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This is WEEKEND EDITION from NPR News. I'm Audie Cornish. Republican presidential candidate Herman Cain is still doing well in the polls, in part because of the attractiveness and simplicity of his 9-9-9 plan - a 9 percent federal income, corporate and sales tax - that helped him surge to the top of the Republican field. But for some states, such as New Hampshire, which doesn't have a sales tax, implementing 9-9-9 wouldn't be so simple. Amanda Loder of State Impact New Hampshire explains.
AMANDA LODER, BYLINE: People in New Hampshire, to put it mildly, dislike taxes. Just ask Andy Smith.
ANDY SMITH: New Hampshire is definitely an anti-tax state.
LODER: Smith is the director of the Survey Center at the University of New Hampshire, and, among other things, studies how the state's residents feel about taxes. That's because New Hampshire is one of the few states in the country that don't have a broad-based income tax or a sales tax. And, Smith says, his polling shows a lot of people here like it that way.
SMITH: New Hampshire is a state that prides itself on having limited government and independence of individual people. And I think a sales tax is seen then as a way to grow government, and that it's something that will inevitably grow.
LODER: So, when a Republican presidential candidate like Herman Cain comes into New Hampshire for a debate and starts talking taxes, it's a big deal.
HERMAN CAIN: Continuing to pivot off the current tax code is not going to boost this economy. This is why we developed 9-9-9; 9 percent corporate business flat tax, 9 percent personal income flat tax, and a 9 percent national sales tax.
LODER: This has helped move Cain from long shot to top-tier candidate. But it has also made him a target. At a recent debate held in Las Vegas, one of his rivals, Texas Governor Rick Perry, suggested that his plan might not sell so well in the Granite State.
GOVERNOR RICK PERRY: Go to New Hampshire, where they don't have a sales tax, and you're fixing to give them one.
LODER: For decades, the New Hampshire economy has relied on its tax-free status to draw retail sales from out-of-staters. So, what would happen if retailers here suddenly had to deal with a federal sales tax? Julie - she only wanted to give her first name - works at a downtown Concord gallery and frame shop.
JULIE: I don't think it's a good idea, as far as we're concerned, anyways. I mean, it seems like we'll be getting taxed a lot extra.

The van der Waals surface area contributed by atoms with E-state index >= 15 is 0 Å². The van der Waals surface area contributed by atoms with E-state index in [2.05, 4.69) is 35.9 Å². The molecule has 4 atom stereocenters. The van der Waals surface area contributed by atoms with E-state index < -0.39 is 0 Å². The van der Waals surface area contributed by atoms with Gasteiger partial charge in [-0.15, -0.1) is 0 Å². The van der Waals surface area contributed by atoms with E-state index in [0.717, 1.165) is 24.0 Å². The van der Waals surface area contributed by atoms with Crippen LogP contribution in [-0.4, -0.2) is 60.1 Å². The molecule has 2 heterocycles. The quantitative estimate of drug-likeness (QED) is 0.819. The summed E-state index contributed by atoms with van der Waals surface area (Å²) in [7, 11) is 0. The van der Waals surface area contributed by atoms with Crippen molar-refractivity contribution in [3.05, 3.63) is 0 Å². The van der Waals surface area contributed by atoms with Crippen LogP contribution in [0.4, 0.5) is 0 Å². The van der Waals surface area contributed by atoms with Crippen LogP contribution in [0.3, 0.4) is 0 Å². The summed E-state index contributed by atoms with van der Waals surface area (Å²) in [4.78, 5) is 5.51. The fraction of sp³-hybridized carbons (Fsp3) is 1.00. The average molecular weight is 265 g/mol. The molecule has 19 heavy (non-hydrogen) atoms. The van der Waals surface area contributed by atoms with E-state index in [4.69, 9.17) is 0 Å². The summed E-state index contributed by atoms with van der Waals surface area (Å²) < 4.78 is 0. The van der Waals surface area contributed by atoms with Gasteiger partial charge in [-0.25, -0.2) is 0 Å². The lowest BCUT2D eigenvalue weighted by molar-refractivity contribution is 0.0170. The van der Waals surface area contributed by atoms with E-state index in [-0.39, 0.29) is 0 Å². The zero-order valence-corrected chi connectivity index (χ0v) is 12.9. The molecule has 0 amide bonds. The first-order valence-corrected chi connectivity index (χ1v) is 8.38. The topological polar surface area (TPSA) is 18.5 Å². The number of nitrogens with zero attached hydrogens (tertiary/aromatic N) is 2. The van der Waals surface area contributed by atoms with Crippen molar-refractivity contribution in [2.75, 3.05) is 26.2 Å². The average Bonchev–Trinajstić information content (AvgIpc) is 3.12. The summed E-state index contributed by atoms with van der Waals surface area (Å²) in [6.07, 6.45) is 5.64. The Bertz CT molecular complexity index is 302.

LODER: More pleasing to the Cain campaign might be this response from Michelle Lienhart, owner of The Just Be Boutique in Concord.
MICHELLE LIENHART: I'm not sure how I feel about the nationwide sales tax. I've also heard that we pay a portion of that anyways in the other taxes that we pay. So, if we're not paying certain other taxes, it would kind of all wash itself out.
LODER: Charlie Spano heads-up the Cain campaign in the state, which at this point consists of a small handful of staffers and about 60 volunteers working out of an office in Manchester. Spano insists the 9-9-9 plan wouldn't impose a tax on New Hampshire, because it would lower various federal taxes manufacturers, distributors, and retailers pay.
CHARLIE SPANO: They will be replaced by the 9 percent tax, which will be levied at the point of sale, and still be invisible to the consumer. It is not, will not be, and was never designed to be an add-on the in the classic sense of a sales tax.
LODER: But not all free marketers agree. Charlie Arlinghaus is president of the Josiah Bartlett Center, a New Hampshire-based free market think tank. He's skeptical of how 9-9-9 would work in the state.
CHARLIE ARLINGHAUS: Proponents always tell you this tax replaces that tax and we're changing this and we're all going to come out better because of this. Imposing a sales tax, when so much of our retail sector is based upon the fact that we have no sales tax, and other states have some sales tax - there's a psychological advantage.
LODER: While Cain's tax plan has propelled him to the front of the pack nationally, he's currently trailing well behind Mitt Romney in tax-averse New Hampshire. But, as Bill Clinton and George W. Bush could tell him, you could still lose the New Hampshire primary and go on to win the nomination - and even the presidency. For NPR News, I'm Amanda Loder in Concord, New Hampshire.
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